Tenneesee “Tennie” Robbins Triplett

was born in the state of New Mexico and was raised there and in Evanston, Illinois. Her grandfather, William Robbins, was a Virginia farmer, a school teacher, and local magistrate. Her other grandfather, Ralph Crumbliss, was a building contractor in Kentucky. Mrs. Triplett’s father, Raymond Robbins, worked his way through college, became a teacher and then a school administrator, first in Kentucky and later in New Mexico. Following many years in education, he moved to Illinois to work for Rotary International. After graduating from Evanston Township High School, Mrs. Triplett enrolled at Murray State University, Kentucky, to study education. Upon her father’s untimely passing, Tennie’s mother, a registered nurse, moved to Murray so the family could be together.

Following her degree and credential in teaching, Mrs. Triplett taught at the elementary level in the Owensboro schools for three years, leaving to accompany her husband when the Air Force assigned him to Arizona. Desiring to remain in the classroom, she taught in the Tuscon City School District. Before leaving Kentucky, Mrs. Triplett’s interest in education had led her to begin work on her Master’s Degree. When the Air Force moved the family to California, she took advantage of the opportunity to continue her advanced education by enrolling full time at the Montessori Institute of Los Angeles, an affiliate of the Association Montessori Internationale. After completing her written and oral exams in 1973, she was invited to remain at the Institute to assist in its training program. This she declined, preferring to work directly with children. Hired by the widely respected Primanti Montessori Schools for the following fall, Mrs. Triplett began a career distinguished by its committment to well-rounded learning. She taught six years at the pre-primary level, then nine years at the elementary level. She has designed and hand-crafted many instructional materials for use by elementary educators. A specialist in self-motivation and individualized learning, Mrs. Triplett typically has an age span in her classes of three years or more.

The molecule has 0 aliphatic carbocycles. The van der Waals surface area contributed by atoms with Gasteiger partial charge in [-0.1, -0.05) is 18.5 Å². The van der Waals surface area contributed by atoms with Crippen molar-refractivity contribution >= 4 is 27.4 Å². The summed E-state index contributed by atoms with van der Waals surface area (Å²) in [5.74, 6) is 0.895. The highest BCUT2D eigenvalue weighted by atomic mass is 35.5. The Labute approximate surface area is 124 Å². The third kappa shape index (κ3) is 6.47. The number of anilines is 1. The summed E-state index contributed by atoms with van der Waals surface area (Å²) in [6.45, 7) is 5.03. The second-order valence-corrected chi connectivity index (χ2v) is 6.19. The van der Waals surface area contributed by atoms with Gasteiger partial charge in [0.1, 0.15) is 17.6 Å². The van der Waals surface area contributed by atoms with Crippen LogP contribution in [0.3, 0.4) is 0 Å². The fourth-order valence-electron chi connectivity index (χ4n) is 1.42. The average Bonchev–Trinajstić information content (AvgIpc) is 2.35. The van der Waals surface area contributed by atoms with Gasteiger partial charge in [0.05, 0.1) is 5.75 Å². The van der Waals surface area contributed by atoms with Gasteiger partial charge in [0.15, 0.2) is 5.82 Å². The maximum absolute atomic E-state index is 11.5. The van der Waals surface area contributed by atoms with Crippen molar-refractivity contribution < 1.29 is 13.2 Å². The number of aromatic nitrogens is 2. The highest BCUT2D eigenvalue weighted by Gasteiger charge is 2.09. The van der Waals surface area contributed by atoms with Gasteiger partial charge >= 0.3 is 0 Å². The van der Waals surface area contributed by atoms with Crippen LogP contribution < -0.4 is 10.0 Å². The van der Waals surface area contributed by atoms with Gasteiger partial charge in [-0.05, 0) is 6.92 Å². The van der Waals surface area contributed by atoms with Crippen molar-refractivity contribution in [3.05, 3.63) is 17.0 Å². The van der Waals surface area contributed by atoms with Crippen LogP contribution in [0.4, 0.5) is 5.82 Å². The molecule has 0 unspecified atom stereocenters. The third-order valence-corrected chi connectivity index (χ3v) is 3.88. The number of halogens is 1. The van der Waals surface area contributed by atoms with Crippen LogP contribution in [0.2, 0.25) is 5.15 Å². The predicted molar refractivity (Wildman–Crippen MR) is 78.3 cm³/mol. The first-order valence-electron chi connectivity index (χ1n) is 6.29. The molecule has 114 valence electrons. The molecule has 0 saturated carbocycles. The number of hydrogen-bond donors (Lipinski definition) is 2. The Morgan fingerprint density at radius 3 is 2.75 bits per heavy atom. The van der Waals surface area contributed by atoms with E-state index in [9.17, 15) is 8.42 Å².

In 1976, Mrs. Triplett published “Childcare the Montessori Way,” which has become the standard for many schools in southern California. She has participated in many regional and national conferences over the years and is widely recognized among her colleagues as a highly capable educator. She has long been an active member of the Association Montessori Internationale (AMI), the North American Montessori Teachers’ Association (NAMTA), and regional groups. Her comments on education have appeared in several local and national publications. In 1987 Renilde Montessori, granddaughter of the renowned Dr. Maria Montessori, visited California with her staff from AMI; from among all the classrooms available to her, she chose to visit Mrs. Triplett’s. This is an honor Mrs. Triplett will treasure always.

In 1988, students in Mrs. Triplett’s class were evaluated to see how they measured up by public school standards (a popular, nationally normed achievement test was used). The lowest student in her class scored above the national average and her class average was at the 92nd percentile. This extraordinary performance was despite the fact that these students were unaccustomed to testing, received no pre-test preparation, and completed the entire test in one day rather than the usual four. In the fifteen years she taught in California, many of Mrs. Triplett’s former students have gone on to receive academic honors and excellence in college. Often they return to visit and to reminisce about their experiences in her class. Mrs. Triplett spent much of her spare time in the 1980’s making plans and preparing materials with which to recreate her classes. Now this highly successful method of education is available to Owensboro area residents.